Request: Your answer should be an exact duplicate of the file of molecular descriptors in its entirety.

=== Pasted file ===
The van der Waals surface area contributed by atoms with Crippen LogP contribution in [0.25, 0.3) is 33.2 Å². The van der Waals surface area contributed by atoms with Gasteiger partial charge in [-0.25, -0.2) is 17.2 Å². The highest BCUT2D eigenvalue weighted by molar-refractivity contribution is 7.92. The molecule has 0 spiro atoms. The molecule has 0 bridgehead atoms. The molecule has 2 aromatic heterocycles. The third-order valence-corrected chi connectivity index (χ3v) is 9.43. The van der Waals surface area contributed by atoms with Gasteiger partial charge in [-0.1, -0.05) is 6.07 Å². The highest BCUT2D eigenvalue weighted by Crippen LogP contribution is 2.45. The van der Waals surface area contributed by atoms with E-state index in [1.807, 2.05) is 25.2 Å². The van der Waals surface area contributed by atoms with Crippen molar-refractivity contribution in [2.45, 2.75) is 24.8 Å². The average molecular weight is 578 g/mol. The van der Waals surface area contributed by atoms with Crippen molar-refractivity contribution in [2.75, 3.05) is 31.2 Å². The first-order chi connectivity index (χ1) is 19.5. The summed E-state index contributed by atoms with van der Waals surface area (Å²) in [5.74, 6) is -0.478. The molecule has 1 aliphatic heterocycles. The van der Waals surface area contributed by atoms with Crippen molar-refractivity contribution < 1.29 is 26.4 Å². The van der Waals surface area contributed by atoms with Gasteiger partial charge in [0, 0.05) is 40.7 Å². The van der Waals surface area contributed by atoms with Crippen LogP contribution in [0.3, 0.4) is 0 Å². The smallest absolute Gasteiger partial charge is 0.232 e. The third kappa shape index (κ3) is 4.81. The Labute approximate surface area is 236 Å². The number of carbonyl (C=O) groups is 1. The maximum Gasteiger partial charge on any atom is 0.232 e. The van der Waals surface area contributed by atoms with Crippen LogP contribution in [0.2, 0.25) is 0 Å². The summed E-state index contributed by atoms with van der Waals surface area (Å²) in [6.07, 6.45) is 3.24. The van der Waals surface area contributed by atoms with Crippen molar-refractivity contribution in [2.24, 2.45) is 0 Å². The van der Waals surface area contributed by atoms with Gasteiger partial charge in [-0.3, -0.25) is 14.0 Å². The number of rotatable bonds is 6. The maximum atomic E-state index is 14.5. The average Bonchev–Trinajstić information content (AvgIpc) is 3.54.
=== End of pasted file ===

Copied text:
The van der Waals surface area contributed by atoms with Crippen LogP contribution in [0.25, 0.3) is 33.2 Å². The van der Waals surface area contributed by atoms with Gasteiger partial charge in [-0.25, -0.2) is 17.2 Å². The highest BCUT2D eigenvalue weighted by molar-refractivity contribution is 7.92. The molecule has 0 spiro atoms. The molecule has 0 bridgehead atoms. The molecule has 2 aromatic heterocycles. The third-order valence-corrected chi connectivity index (χ3v) is 9.43. The van der Waals surface area contributed by atoms with Gasteiger partial charge in [-0.1, -0.05) is 6.07 Å². The highest BCUT2D eigenvalue weighted by Crippen LogP contribution is 2.45. The van der Waals surface area contributed by atoms with E-state index in [1.807, 2.05) is 25.2 Å². The van der Waals surface area contributed by atoms with Crippen molar-refractivity contribution in [2.45, 2.75) is 24.8 Å². The average molecular weight is 578 g/mol. The van der Waals surface area contributed by atoms with Crippen molar-refractivity contribution in [2.75, 3.05) is 31.2 Å². The first-order chi connectivity index (χ1) is 19.5. The summed E-state index contributed by atoms with van der Waals surface area (Å²) in [5.74, 6) is -0.478. The molecule has 1 aliphatic heterocycles. The van der Waals surface area contributed by atoms with Crippen molar-refractivity contribution < 1.29 is 26.4 Å². The van der Waals surface area contributed by atoms with Gasteiger partial charge in [0, 0.05) is 40.7 Å². The van der Waals surface area contributed by atoms with Crippen LogP contribution in [0.3, 0.4) is 0 Å². The smallest absolute Gasteiger partial charge is 0.232 e. The third kappa shape index (κ3) is 4.81. The Labute approximate surface area is 236 Å². The number of carbonyl (C=O) groups is 1. The maximum Gasteiger partial charge on any atom is 0.232 e. The van der Waals surface area contributed by atoms with Crippen LogP contribution in [0.2, 0.25) is 0 Å². The summed E-state index contributed by atoms with van der Waals surface area (Å²) in [6.07, 6.45) is 3.24. The van der Waals surface area contributed by atoms with Crippen molar-refractivity contribution in [2.24, 2.45) is 0 Å². The van der Waals surface area contributed by atoms with Gasteiger partial charge in [-0.3, -0.25) is 14.0 Å². The number of rotatable bonds is 6. The maximum atomic E-state index is 14.5. The average Bonchev–Trinajstić information content (AvgIpc) is 3.54.